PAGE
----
Last year I undertook my CILIP Chartership and it led me to reflect on my continuing professional development (CPD): what I do, how I do it, why I do it, etc. Going through the Chartership process made me think about my development in a more focused and holistic way (at first glance, yes that is paradoxical). Previously I had set appraisal goals that were essentially “be better at my job and take on some new tasks”, but I began to think about the wider portfolio of skills and experience I wanted to build up to develop as a professional rather than simply develop within my current role.
The first thing I did was to align my Chartership Personal and Professional Development Plan (PPDP) objectives with those of my annual appraisal. This seemed sensible as I might otherwise have had two sets of competing objectives which would have increased the risk that I wouldn’t meet them. After completing Chartership, I wanted to maintain my CPD momentum and good practice outside of the structure and incentive of MCLIP. So, when I recently had my annual appraisal, I tried to ensure that I got the most out of my appraisal and didn’t slip back in to bad habits by using some simple techniques.
Be SMART – this may seem very obvious, but this greatly increases the likelihood of you achieving your objectives.
- Specific – if you can’t specify exactly what your objective is, how will you know you’ve achieved it? If it isn’t specific, will it be measurable or achievable? That’s not to say that your objectives need to be small, but they need to be specific.
- Measurable – how will you know if you’ve achieved your objective if you have no way of measuring it? Some goals you can easily measure e.g. getting faster a completing a task. Whereas some are not quantifiable and this is where you need to be creative, you could try having feelings as your measure e.g. feel more confident when giving presentations.
- Achievable – this is dependent on all of the other elements, it is well-placed within the
- Realistic – again, this is dependent on other elements, but it is also motivational because meeting/exceeding objectives gives you a sense of achievement and a feeling of progress – if you set unrealistic objectives you must be prepared for the disappointment of not meeting them and that you may waste effort you could have better used elsewhere
- Timebound – this doesn’t necessarily mean that you set a strict time period in which to achieve this goal, but it can be helpful to give you focus and ensure that objectives don’t fester on your objectives list, being renewed each time without any action or progress.
Set interesting objectives – this is about you developing as a professional, not just getting better or faster at what you currently do. Tina Reynolds wrote a blog post about using CILIP’s Professional Knowledge and Skills Base to identify gaps in your professional knowledge or experience, which I found a very useful exercise. Taking a broader viewpoint enables you to think more creatively about your objectives, rather than essentially having parts of your job description as objectives. Purely role-related objectives can also risk becoming stale and meaningless, this can be a dynamic and invigorating process!
Having active appraisal documents – your workplace may have templates for use in your formal appraisal, but if you create a table of objectives containing your SMART elements, you can regularly update it and ensure that it works for you. I take my table of objectives along to every 1-2-1 I have with my line manager so I can track my progress and ensure that I am achieving against all of my objectives. Your formal appraisal only happens once a year, but your development is on-going. Below is an extract from my Chartership Personal and Professional Development plan, showing how the document was used to record planned and actual activities:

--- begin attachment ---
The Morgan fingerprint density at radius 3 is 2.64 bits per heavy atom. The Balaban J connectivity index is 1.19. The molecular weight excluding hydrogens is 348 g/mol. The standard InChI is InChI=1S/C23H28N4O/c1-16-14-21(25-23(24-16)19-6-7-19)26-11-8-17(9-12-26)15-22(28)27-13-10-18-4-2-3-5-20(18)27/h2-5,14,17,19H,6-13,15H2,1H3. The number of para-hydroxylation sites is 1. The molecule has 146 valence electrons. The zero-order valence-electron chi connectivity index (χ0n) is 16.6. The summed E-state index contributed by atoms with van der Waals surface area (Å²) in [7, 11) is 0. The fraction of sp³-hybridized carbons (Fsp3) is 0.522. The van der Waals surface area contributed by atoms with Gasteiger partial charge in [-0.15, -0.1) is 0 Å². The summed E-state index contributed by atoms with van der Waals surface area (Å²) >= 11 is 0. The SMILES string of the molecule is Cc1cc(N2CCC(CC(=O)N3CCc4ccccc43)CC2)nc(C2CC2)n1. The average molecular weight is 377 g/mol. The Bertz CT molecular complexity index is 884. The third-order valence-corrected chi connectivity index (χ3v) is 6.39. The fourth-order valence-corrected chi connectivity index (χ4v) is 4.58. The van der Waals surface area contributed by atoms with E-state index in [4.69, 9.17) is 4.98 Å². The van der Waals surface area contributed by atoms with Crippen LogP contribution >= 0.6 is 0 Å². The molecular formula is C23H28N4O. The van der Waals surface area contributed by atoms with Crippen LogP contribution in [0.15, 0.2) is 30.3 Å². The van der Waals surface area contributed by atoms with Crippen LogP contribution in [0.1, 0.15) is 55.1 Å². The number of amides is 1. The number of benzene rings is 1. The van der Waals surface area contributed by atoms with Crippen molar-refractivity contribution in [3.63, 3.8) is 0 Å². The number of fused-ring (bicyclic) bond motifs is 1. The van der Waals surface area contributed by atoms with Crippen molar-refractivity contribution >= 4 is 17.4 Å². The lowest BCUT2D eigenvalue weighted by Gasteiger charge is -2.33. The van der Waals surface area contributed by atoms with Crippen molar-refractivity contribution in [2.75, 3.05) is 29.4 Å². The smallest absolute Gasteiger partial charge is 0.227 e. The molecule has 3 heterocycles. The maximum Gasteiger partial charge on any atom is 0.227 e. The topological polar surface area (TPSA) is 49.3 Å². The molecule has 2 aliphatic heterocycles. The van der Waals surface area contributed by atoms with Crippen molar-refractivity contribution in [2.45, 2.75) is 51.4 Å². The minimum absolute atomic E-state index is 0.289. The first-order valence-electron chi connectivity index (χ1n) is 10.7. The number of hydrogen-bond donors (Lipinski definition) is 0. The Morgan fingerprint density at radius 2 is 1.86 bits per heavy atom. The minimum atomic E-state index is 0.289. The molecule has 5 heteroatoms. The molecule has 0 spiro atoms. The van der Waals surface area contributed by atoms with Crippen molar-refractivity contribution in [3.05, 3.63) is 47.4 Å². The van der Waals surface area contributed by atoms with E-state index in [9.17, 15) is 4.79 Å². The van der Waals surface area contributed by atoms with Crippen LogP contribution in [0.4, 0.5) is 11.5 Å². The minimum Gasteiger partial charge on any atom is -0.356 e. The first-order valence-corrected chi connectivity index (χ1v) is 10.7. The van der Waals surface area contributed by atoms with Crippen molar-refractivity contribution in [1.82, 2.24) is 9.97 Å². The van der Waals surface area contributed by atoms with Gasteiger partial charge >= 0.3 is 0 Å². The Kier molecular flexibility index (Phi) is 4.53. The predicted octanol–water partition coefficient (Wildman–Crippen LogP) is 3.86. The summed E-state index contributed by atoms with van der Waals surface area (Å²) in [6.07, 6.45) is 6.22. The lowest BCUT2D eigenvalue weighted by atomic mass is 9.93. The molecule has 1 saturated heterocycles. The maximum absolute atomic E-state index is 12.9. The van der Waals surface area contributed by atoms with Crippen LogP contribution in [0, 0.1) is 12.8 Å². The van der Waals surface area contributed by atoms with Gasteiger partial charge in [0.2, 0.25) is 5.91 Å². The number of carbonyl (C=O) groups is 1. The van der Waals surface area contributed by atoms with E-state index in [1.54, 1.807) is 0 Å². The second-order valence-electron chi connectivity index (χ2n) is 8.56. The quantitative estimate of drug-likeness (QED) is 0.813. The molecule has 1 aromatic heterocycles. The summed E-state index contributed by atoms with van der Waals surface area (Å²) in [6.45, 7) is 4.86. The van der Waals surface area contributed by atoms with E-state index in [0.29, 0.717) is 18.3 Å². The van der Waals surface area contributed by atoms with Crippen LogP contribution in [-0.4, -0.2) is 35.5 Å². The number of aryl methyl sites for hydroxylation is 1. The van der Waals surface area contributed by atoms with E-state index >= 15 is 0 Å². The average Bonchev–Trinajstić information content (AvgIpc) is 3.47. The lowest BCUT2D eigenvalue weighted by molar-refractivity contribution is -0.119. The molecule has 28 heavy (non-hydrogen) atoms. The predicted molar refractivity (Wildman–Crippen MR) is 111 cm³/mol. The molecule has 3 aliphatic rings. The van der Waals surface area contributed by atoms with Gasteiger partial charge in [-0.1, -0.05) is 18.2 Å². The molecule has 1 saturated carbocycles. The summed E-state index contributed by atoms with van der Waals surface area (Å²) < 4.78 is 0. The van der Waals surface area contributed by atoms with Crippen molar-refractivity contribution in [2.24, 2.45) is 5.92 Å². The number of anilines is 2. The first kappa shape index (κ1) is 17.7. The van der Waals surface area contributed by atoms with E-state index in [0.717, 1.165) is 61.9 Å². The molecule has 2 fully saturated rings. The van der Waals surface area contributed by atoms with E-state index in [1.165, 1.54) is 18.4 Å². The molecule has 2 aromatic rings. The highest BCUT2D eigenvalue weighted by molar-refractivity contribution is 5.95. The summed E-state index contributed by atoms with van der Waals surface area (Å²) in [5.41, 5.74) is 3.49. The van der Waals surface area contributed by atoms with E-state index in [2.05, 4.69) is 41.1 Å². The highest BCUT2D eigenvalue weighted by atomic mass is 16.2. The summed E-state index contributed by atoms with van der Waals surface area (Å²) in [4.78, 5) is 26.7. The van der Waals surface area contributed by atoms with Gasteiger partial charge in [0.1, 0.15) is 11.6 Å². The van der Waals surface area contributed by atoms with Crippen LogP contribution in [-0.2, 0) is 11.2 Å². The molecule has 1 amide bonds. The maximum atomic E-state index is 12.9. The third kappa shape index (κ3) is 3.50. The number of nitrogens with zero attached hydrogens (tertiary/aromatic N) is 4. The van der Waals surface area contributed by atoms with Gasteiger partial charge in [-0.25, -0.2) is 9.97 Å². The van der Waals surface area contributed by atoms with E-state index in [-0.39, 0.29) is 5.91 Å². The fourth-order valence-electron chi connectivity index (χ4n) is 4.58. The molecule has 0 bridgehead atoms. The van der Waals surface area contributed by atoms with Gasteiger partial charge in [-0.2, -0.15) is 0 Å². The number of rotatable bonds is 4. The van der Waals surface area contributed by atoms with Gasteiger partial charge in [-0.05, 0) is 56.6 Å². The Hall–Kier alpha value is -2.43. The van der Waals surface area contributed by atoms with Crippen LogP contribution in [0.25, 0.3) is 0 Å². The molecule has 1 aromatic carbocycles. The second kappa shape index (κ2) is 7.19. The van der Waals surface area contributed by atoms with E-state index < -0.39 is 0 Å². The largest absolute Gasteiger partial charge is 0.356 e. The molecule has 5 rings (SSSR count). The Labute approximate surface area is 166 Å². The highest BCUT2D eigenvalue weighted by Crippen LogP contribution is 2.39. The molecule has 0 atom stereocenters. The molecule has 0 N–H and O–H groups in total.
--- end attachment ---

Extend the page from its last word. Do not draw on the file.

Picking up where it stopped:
Actively documenting your progress doesn’t need to be onerous, even just keeping a record of what training sessions you’ve attended is a good idea. Jo Alcock wrote a blog post on using a Google form to record Chartership evidence, I use a simplified version to record activities towards my appraisal objectives.
Recording my activities using the above table enabled me to do a self evaluation of my progress against my objectives, which I used as Chartership evidence and in my annual appraisal. Because I had the information to hand, the process was not time-consuming:
This template (adapted from a few examples listed under resources) enabled me to evaluate my personal performance, but also to reflect on and represent the contribution that achieving my objectives had made to my organisation. Although I have emphasised that it is important to develop as a professional beyond your current role, it is also important to demonstrate how your development benefits your employers – especially if you want to apply for a pay rise or a regrading of your job.
- Chartered Management Institute, Setting SMART objectives checklist
- Sondra C. et al. (2012) How to Write a Self Evaluation. [Accessed: 12/04/12] Available from: http://www.wikihow.com/Write-a-Self-Evaluation
- Heathfield, S.M. (2012) Use an Employee Self Evaluation. [Accessed: 12/04/12] Available from: http://humanresources.about.com/od/performancemanagement/a/self_evaluation.htm
- Cottrell, S. (2003) Improving personal performance: evaluation sheet. From: Cottrell, S. (2010) Skills for Success. Palgrave: Basingstoke. [Accessed: 12/04/12] Available from: http://www.palgrave.com/skills4study/pdp/forms/p244.pdf